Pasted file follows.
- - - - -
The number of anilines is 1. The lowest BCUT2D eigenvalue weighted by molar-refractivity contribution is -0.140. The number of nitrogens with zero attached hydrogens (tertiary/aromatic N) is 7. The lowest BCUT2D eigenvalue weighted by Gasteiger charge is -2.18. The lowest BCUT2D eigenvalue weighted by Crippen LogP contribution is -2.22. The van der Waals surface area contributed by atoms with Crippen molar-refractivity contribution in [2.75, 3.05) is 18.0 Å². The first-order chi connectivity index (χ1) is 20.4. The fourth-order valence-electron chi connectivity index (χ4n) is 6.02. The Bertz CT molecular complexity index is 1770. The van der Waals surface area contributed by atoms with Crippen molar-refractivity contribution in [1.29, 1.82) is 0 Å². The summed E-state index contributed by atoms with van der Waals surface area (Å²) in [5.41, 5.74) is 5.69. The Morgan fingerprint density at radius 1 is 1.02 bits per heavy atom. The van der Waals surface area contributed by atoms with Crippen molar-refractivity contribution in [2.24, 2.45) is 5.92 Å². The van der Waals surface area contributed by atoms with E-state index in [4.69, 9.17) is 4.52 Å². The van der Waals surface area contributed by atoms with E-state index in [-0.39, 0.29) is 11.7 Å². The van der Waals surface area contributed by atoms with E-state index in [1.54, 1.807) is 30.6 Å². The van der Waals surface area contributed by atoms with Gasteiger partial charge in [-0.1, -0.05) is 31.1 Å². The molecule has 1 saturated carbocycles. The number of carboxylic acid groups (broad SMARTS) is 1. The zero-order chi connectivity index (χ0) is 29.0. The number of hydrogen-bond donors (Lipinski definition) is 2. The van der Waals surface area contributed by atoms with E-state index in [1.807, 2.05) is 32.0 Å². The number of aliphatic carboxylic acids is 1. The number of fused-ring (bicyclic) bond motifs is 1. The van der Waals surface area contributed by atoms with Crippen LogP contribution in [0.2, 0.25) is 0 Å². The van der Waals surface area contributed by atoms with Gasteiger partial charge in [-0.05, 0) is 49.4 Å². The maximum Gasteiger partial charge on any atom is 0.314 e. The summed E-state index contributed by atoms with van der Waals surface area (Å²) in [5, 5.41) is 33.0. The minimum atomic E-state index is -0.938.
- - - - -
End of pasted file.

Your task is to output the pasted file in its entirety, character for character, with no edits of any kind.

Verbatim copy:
The number of anilines is 1. The lowest BCUT2D eigenvalue weighted by molar-refractivity contribution is -0.140. The number of nitrogens with zero attached hydrogens (tertiary/aromatic N) is 7. The lowest BCUT2D eigenvalue weighted by Gasteiger charge is -2.18. The lowest BCUT2D eigenvalue weighted by Crippen LogP contribution is -2.22. The van der Waals surface area contributed by atoms with Crippen molar-refractivity contribution in [2.75, 3.05) is 18.0 Å². The first-order chi connectivity index (χ1) is 20.4. The fourth-order valence-electron chi connectivity index (χ4n) is 6.02. The Bertz CT molecular complexity index is 1770. The van der Waals surface area contributed by atoms with Crippen molar-refractivity contribution in [1.29, 1.82) is 0 Å². The summed E-state index contributed by atoms with van der Waals surface area (Å²) in [5.41, 5.74) is 5.69. The Morgan fingerprint density at radius 1 is 1.02 bits per heavy atom. The van der Waals surface area contributed by atoms with Crippen molar-refractivity contribution in [2.24, 2.45) is 5.92 Å². The van der Waals surface area contributed by atoms with E-state index in [4.69, 9.17) is 4.52 Å². The van der Waals surface area contributed by atoms with E-state index in [-0.39, 0.29) is 11.7 Å². The van der Waals surface area contributed by atoms with E-state index in [1.54, 1.807) is 30.6 Å². The van der Waals surface area contributed by atoms with Gasteiger partial charge in [-0.1, -0.05) is 31.1 Å². The molecule has 1 saturated carbocycles. The number of carboxylic acid groups (broad SMARTS) is 1. The zero-order chi connectivity index (χ0) is 29.0. The number of hydrogen-bond donors (Lipinski definition) is 2. The van der Waals surface area contributed by atoms with E-state index in [1.807, 2.05) is 32.0 Å². The number of aliphatic carboxylic acids is 1. The number of fused-ring (bicyclic) bond motifs is 1. The van der Waals surface area contributed by atoms with Crippen LogP contribution in [0.2, 0.25) is 0 Å². The van der Waals surface area contributed by atoms with Gasteiger partial charge in [-0.05, 0) is 49.4 Å². The maximum Gasteiger partial charge on any atom is 0.314 e. The summed E-state index contributed by atoms with van der Waals surface area (Å²) in [5, 5.41) is 33.0. The minimum atomic E-state index is -0.938.